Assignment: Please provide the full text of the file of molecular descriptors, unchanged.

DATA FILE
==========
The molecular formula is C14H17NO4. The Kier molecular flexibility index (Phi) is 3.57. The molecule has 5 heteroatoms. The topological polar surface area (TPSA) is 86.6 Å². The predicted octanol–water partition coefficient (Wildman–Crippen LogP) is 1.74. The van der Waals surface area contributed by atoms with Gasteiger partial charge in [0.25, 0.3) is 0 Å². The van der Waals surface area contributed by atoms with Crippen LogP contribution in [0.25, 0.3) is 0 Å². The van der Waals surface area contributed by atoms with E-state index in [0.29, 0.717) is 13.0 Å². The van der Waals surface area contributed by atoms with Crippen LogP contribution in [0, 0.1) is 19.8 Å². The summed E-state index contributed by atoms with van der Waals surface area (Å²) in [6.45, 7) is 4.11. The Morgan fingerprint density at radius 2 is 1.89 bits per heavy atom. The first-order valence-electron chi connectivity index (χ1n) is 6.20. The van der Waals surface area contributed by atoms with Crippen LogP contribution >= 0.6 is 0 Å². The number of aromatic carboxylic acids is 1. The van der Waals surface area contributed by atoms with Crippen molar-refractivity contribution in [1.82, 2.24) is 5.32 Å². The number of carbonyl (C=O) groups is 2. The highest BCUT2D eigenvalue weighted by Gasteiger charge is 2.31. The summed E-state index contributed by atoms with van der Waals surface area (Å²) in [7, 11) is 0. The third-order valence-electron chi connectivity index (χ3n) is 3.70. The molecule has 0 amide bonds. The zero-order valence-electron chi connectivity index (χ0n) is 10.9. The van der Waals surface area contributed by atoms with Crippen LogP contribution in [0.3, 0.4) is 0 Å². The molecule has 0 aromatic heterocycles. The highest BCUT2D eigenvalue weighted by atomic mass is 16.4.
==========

The molecular formula is C14H17NO4. The Kier molecular flexibility index (Phi) is 3.57. The molecule has 5 heteroatoms. The topological polar surface area (TPSA) is 86.6 Å². The predicted octanol–water partition coefficient (Wildman–Crippen LogP) is 1.74. The van der Waals surface area contributed by atoms with Gasteiger partial charge in [0.25, 0.3) is 0 Å². The van der Waals surface area contributed by atoms with Crippen LogP contribution in [0.25, 0.3) is 0 Å². The van der Waals surface area contributed by atoms with E-state index in [0.29, 0.717) is 13.0 Å². The van der Waals surface area contributed by atoms with Crippen LogP contribution in [0, 0.1) is 19.8 Å². The summed E-state index contributed by atoms with van der Waals surface area (Å²) in [6.45, 7) is 4.11. The Morgan fingerprint density at radius 2 is 1.89 bits per heavy atom. The first-order valence-electron chi connectivity index (χ1n) is 6.20. The van der Waals surface area contributed by atoms with Crippen LogP contribution >= 0.6 is 0 Å². The number of aromatic carboxylic acids is 1. The van der Waals surface area contributed by atoms with Crippen molar-refractivity contribution in [1.82, 2.24) is 5.32 Å². The number of carbonyl (C=O) groups is 2. The highest BCUT2D eigenvalue weighted by Gasteiger charge is 2.31. The summed E-state index contributed by atoms with van der Waals surface area (Å²) in [7, 11) is 0. The third-order valence-electron chi connectivity index (χ3n) is 3.70. The molecule has 0 amide bonds. The zero-order valence-electron chi connectivity index (χ0n) is 10.9. The van der Waals surface area contributed by atoms with Crippen LogP contribution in [0.3, 0.4) is 0 Å². The molecule has 0 aromatic heterocycles. The highest BCUT2D eigenvalue weighted by atomic mass is 16.4.